“While it is outside the scope of this article to address the merits of his dissenting opinions and their impacts on the development of Indiana law, the sheer persistence of Justice Rucker as a dissenting voice on the court has some practical consequences,” the report says, noting that his dissents can impact everything from how many opinions the justices’ author to the voting alignments and how a case turns out.

The new justice will likely frame how significant Justice Rucker’s role as a dissenter becomes and could make him the swing vote, Stephenson said.

Overall, the report authors say that predicting 2010 is especially difficult this year with Justice Boehm stepping down.

“Writing this article in prior years has demonstrated to me the consistency with this court, and that continues,” he said. “But the differing views on legal issues manifest in growing dissents and split opinions means that Justice Boehm’s replacement could have a significant impact on the court.  Will the new justice fit in with the traditional majority bloc of Chief Justice Shepard and Justice Sullivan or will we see new voting blocs?  Only next year’s statistics will tell make clear whether a major shift in the court is upon us.”•

ADVERTISEMENT

Sponsored by
ADVERTISEMENT
Subscribe to Indiana Lawyer
  1. Just an aside, but regardless of the outcome, I 'm proud of Judge William Hughes. He was the original magistrate on the Home place issue. He ruled for Home Place, and was primaried by Brainard for it. Their tool Poindexter failed to unseat Hughes, who won support for his honesty and courage throughout the county, and he was reelected Judge of Hamilton County's Superior Court. You can still stand for something and survive. Thanks, Judge Hughes!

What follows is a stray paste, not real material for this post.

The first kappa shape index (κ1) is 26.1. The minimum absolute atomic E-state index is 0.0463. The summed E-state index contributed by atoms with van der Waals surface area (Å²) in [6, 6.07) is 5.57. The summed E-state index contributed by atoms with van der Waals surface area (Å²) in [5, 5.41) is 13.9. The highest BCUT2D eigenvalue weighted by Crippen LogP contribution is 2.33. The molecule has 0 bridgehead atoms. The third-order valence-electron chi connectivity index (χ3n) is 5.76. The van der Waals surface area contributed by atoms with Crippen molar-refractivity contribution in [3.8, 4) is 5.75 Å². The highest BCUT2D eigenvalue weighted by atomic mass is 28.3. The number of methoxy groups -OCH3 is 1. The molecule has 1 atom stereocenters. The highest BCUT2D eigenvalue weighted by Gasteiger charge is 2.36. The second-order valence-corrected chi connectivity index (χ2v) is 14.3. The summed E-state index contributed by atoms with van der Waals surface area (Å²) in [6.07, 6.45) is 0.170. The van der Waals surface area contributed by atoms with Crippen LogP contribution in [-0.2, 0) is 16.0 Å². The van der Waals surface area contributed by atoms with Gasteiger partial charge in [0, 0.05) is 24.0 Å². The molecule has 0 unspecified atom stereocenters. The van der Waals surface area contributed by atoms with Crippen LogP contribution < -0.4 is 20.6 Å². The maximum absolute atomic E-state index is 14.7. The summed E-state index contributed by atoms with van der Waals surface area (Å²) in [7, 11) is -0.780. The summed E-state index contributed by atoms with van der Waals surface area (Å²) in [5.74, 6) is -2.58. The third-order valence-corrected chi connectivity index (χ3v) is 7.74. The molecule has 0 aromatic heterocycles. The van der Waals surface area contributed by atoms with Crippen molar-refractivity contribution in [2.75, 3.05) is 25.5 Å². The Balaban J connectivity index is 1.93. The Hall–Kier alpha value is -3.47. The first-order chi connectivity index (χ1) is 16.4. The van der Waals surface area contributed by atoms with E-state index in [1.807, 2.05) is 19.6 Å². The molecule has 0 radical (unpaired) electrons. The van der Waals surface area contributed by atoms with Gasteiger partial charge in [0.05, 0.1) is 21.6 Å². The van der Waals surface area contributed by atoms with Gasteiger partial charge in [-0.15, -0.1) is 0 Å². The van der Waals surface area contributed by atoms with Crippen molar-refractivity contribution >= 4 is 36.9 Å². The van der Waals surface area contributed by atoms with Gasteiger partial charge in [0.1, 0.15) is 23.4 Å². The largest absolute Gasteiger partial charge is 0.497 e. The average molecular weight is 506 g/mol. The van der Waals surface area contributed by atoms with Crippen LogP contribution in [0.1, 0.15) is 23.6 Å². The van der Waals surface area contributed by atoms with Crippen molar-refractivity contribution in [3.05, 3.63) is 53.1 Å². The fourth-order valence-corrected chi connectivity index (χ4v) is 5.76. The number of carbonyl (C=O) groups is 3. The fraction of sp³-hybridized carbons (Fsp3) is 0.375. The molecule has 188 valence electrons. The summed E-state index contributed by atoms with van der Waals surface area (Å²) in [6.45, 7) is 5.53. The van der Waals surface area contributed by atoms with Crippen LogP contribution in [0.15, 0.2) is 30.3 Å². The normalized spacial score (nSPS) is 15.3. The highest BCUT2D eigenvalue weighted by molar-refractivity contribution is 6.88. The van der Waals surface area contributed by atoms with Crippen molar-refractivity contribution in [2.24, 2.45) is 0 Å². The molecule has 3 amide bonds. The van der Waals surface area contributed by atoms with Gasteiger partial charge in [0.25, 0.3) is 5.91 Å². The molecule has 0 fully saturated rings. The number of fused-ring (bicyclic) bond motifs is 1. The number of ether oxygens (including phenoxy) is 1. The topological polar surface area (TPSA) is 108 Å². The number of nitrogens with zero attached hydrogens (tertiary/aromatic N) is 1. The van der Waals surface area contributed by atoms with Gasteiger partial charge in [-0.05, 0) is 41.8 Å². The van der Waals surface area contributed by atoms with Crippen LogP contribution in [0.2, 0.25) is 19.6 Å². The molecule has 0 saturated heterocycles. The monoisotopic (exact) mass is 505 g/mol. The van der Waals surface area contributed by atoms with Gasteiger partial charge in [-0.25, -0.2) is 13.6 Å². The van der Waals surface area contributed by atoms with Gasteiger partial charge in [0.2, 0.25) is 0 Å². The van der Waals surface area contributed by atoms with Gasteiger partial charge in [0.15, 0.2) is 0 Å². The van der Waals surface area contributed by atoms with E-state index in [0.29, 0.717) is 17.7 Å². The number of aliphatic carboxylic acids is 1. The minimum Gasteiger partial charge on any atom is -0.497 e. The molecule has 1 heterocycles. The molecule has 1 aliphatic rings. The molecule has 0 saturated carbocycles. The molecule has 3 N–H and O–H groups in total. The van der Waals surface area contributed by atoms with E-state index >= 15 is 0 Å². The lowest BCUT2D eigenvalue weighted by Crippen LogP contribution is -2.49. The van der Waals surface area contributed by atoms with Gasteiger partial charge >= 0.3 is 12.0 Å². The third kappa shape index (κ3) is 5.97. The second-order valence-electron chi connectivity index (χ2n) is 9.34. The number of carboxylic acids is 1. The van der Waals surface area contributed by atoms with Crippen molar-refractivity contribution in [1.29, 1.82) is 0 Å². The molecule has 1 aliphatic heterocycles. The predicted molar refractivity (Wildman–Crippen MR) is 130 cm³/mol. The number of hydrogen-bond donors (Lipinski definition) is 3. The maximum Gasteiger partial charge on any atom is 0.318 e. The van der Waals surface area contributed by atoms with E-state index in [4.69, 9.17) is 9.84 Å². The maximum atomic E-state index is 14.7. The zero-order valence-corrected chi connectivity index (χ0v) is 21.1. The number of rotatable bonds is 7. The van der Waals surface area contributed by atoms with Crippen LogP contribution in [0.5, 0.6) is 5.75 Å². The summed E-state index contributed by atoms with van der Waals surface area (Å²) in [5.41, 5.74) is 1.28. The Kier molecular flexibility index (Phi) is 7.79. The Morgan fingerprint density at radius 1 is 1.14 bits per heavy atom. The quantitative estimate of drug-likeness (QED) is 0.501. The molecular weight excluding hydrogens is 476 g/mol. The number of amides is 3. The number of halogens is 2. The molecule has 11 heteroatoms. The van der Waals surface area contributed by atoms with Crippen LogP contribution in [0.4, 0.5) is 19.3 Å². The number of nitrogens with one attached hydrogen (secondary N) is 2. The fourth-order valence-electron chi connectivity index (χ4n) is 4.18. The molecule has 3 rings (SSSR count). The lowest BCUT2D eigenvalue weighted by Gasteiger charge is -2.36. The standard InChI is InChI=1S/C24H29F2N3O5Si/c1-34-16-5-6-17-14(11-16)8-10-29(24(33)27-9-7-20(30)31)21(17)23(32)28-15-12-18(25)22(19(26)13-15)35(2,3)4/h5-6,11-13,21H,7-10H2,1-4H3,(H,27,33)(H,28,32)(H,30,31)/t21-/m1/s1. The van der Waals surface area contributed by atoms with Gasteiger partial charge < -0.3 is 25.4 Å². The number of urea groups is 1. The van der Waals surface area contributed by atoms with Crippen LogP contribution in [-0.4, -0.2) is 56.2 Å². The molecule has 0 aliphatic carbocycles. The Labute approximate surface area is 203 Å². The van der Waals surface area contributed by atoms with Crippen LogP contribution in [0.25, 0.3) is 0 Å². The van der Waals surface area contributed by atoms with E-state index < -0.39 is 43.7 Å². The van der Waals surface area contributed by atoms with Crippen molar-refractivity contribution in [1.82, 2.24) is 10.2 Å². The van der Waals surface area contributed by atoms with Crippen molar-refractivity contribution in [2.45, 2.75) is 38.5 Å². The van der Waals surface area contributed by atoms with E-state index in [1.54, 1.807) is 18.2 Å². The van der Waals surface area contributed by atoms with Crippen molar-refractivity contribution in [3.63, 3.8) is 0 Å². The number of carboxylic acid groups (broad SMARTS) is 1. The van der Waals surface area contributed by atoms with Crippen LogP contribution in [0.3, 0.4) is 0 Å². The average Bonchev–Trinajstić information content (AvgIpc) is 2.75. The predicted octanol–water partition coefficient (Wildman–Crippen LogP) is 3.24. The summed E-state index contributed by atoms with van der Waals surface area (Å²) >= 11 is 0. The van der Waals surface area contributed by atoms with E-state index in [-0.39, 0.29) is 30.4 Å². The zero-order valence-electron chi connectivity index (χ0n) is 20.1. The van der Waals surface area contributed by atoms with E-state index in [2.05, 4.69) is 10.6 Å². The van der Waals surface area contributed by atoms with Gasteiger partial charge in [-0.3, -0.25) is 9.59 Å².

2. CCHP's real accomplishment is the 2015 law signed by Gov Pence that basically outlaws any annexation that is forced where a 65% majority of landowners in the affected area disagree. Regardless of whether HP wins or loses, the citizens of Indiana will not have another fiasco like this. The law Gov Pence signed is a direct result of this malgovernance.

  3. I gave tempparry guardship to a friend of my granddaughter in 2012. I went to prison. I had custody. My daughter went to prison to. We are out. My daughter gave me custody but can get her back. She was not order to give me custody . but now we want granddaughter back from friend. She's 14 now. What rights do we have

  4. This sure is not what most who value good governance consider the Rule of Law to entail: "In a letter dated March 2, which Brizzi forwarded to IBJ, the commission dismissed the grievance “on grounds that there is not reasonable cause to believe that you are guilty of misconduct.”" Yet two month later reasonable cause does exist? (Or is the commission forging ahead, the need for reasonable belief be damned? -- A seeming violation of the Rules of Profession Ethics on the part of the commission) Could the rule of law theory cause one to believe that an explanation is in order? Could it be that Hoosier attorneys live under Imperial Law (which is also a t-word that rhymes with infamy) in which the Platonic guardians can do no wrong and never owe the plebeian class any explanation for their powerful actions. (Might makes it right?) Could this be a case of politics directing the commission, as celebrated IU Mauer Professor (the late) Patrick Baude warned was happening 20 years ago in his controversial (whisteblowing) ethics lecture on a quite similar topic: http://www.repository.law.indiana.edu/cgi/viewcontent.cgi?article=1498&context=ilj

  5. I have a case presently pending cert review before the SCOTUS that reveals just how Indiana regulates the bar. I have been denied licensure for life for holding the wrong views and questioning the grand inquisitors as to their duties as to state and federal constitutional due process. True story: https://www.scribd.com/doc/299040839/2016Petitionforcert-to-SCOTUS Shorter, Amici brief serving to frame issue as misuse of govt licensure: https://www.scribd.com/doc/312841269/Thomas-More-Society-Amicus-Brown-v-Ind-Bd-of-Law-Examiners

ADVERTISEMENT